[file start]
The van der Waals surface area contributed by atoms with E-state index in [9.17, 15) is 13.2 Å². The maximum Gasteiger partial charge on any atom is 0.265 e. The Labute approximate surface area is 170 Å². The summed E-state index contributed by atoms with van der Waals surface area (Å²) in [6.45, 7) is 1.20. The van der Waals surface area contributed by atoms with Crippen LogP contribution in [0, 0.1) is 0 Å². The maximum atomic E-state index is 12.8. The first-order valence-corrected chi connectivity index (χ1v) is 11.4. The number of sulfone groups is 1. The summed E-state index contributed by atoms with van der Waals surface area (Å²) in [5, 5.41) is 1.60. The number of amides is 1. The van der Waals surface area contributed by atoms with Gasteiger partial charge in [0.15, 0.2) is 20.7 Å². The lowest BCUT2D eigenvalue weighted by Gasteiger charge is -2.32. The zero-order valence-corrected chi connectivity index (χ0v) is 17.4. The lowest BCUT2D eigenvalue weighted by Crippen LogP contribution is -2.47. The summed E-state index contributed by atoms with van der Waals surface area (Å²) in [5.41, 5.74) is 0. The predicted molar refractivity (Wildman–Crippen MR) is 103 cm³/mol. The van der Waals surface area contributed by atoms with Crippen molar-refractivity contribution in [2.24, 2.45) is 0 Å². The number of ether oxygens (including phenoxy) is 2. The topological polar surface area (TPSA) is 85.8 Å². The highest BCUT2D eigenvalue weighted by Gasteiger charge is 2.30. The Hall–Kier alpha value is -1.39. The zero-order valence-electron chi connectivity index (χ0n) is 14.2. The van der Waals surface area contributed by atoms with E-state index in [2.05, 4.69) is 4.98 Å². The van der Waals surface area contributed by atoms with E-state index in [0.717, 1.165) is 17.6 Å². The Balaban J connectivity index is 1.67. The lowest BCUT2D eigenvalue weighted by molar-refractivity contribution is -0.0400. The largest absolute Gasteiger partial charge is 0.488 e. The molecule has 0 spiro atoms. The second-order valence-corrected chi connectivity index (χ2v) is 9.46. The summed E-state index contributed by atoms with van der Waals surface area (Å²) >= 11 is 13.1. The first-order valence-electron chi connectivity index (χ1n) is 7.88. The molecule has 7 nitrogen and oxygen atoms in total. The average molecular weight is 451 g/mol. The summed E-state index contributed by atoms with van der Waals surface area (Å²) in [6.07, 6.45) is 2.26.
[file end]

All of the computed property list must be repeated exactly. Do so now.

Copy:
The van der Waals surface area contributed by atoms with E-state index in [9.17, 15) is 13.2 Å². The maximum Gasteiger partial charge on any atom is 0.265 e. The Labute approximate surface area is 170 Å². The summed E-state index contributed by atoms with van der Waals surface area (Å²) in [6.45, 7) is 1.20. The van der Waals surface area contributed by atoms with Crippen LogP contribution in [0, 0.1) is 0 Å². The maximum atomic E-state index is 12.8. The first-order valence-corrected chi connectivity index (χ1v) is 11.4. The number of sulfone groups is 1. The summed E-state index contributed by atoms with van der Waals surface area (Å²) in [5, 5.41) is 1.60. The number of amides is 1. The van der Waals surface area contributed by atoms with Gasteiger partial charge in [0.15, 0.2) is 20.7 Å². The lowest BCUT2D eigenvalue weighted by Gasteiger charge is -2.32. The zero-order valence-corrected chi connectivity index (χ0v) is 17.4. The lowest BCUT2D eigenvalue weighted by Crippen LogP contribution is -2.47. The summed E-state index contributed by atoms with van der Waals surface area (Å²) in [5.41, 5.74) is 0. The predicted molar refractivity (Wildman–Crippen MR) is 103 cm³/mol. The van der Waals surface area contributed by atoms with Crippen molar-refractivity contribution in [2.24, 2.45) is 0 Å². The number of ether oxygens (including phenoxy) is 2. The topological polar surface area (TPSA) is 85.8 Å². The highest BCUT2D eigenvalue weighted by Gasteiger charge is 2.30. The Hall–Kier alpha value is -1.39. The zero-order valence-electron chi connectivity index (χ0n) is 14.2. The van der Waals surface area contributed by atoms with E-state index in [2.05, 4.69) is 4.98 Å². The van der Waals surface area contributed by atoms with E-state index in [0.717, 1.165) is 17.6 Å². The Balaban J connectivity index is 1.67. The lowest BCUT2D eigenvalue weighted by molar-refractivity contribution is -0.0400. The largest absolute Gasteiger partial charge is 0.488 e. The molecule has 0 spiro atoms. The second-order valence-corrected chi connectivity index (χ2v) is 9.46. The summed E-state index contributed by atoms with van der Waals surface area (Å²) >= 11 is 13.1. The first-order valence-electron chi connectivity index (χ1n) is 7.88. The molecule has 7 nitrogen and oxygen atoms in total. The average molecular weight is 451 g/mol. The summed E-state index contributed by atoms with van der Waals surface area (Å²) in [6.07, 6.45) is 2.26.